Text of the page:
While the titans of technology are feeling the pain of a possible sector rotation, a more youthful class of stocks in the sector are beating the market at a 16-to-1 pace this year.
Successful initial public offerings by closely watched companies like Dropbox Inc. (up 43 per cent through June 8) and Spotify Technology SA (up 30 per cent) have helped boost excitement for U.S. tech debuts of all sizes and from all regions. And the momentum may continue into Uber Technologies Inc.’s expected offering next year.
The group’s best-performing stock is Guangzhou, China-based Huya Inc., which operates a live-streaming game platform and has risen 191 percent since its May IPO. Other top performers include Internet security firm Zscaler Inc. (up 153 per cent), digital subscription billing platform Zuora Inc. (up 109 per cent), electronic signature firm DocuSign Inc. (up 100 per cent), and Chinese video streamers iQiyi Inc. (up 82 per cent) and Bilibili Inc. (up 65 per cent).
These fledgling IPOs have risen 66 per cent on average, weighted by offering size, according to data compiled by Bloomberg. Listings in other sectors have returned an average of 11 percent. While a volatility bomb could rattle these relatively high-risk investments at any time, momentum could continue for another year until Uber Technologies possibly goes public, Triton Research CEO Rett Wallace said on Bloomberg TV.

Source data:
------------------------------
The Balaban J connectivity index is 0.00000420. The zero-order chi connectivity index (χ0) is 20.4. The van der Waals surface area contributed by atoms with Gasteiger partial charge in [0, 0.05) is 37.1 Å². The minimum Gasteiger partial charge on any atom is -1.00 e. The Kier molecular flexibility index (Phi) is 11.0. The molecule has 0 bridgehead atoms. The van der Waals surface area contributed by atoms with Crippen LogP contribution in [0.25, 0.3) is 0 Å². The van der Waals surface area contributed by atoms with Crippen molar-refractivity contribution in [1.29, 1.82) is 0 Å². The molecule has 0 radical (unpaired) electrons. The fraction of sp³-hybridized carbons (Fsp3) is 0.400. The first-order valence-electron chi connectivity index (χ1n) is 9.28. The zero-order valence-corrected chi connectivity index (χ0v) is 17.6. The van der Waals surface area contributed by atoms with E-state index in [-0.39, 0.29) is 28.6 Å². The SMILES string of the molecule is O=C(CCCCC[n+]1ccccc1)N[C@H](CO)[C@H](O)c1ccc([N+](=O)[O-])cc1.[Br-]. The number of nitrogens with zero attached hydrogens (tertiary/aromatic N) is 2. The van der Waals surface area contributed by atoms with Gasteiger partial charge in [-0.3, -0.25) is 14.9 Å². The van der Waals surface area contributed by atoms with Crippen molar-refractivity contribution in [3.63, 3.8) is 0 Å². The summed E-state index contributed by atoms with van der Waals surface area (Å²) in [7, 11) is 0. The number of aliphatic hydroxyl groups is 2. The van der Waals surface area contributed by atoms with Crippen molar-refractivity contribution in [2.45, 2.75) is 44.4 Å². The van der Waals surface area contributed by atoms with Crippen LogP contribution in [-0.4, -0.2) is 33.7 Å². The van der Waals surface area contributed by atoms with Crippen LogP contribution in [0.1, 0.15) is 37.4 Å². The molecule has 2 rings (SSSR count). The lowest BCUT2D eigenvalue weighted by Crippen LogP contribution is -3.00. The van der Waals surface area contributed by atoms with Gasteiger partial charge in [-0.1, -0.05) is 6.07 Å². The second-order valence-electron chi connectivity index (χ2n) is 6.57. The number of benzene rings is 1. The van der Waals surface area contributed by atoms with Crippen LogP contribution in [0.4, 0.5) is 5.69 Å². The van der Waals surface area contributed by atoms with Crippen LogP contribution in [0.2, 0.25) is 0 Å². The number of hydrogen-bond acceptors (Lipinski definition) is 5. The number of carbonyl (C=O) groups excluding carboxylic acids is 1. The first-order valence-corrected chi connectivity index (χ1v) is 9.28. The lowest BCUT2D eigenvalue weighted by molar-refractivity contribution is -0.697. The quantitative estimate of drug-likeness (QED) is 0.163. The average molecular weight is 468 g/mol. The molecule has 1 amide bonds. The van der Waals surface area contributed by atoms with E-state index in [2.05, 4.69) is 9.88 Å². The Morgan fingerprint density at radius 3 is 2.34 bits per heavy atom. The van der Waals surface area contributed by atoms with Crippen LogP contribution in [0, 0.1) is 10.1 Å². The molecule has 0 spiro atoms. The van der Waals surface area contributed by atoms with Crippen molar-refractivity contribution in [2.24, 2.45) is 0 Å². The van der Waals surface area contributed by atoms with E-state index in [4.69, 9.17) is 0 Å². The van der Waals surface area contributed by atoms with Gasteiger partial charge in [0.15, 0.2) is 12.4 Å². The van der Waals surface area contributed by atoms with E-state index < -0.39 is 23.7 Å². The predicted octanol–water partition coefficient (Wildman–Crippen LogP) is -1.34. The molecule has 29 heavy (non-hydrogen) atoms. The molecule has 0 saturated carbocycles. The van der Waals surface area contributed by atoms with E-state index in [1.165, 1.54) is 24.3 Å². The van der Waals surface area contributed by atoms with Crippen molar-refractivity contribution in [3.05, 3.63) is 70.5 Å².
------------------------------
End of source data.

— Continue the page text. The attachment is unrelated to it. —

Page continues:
“Some people think this is the Uber market, that we’re just going to run until the Uber IPO happens,” he said last week. “People get excited for the big ones. Alibaba did this, Snap did this. The market opens up getting ready for a big one -- and then it will change its nature.”
In total, 80 per cent of 2018 U.S. tech listings are trading above their respective IPO prices. “There seems to be no differentiation between the good ones and the bad ones,” said Wallace, whose firm analyzes Silicon Valley companies preparing to go public. The deals have raised about $8 billion so far this year.
While Uber looms over the market, other tech companies are looking to capitalize on the rampant buying right now. Web-based sales tax management company Avalara Inc. is scheduled to price its IPO this week, while financial planning software maker Adaptive Insights Inc. had expected to do the same before it was unexpectedly bought by Workday Inc. for $1.55-billion on Monday.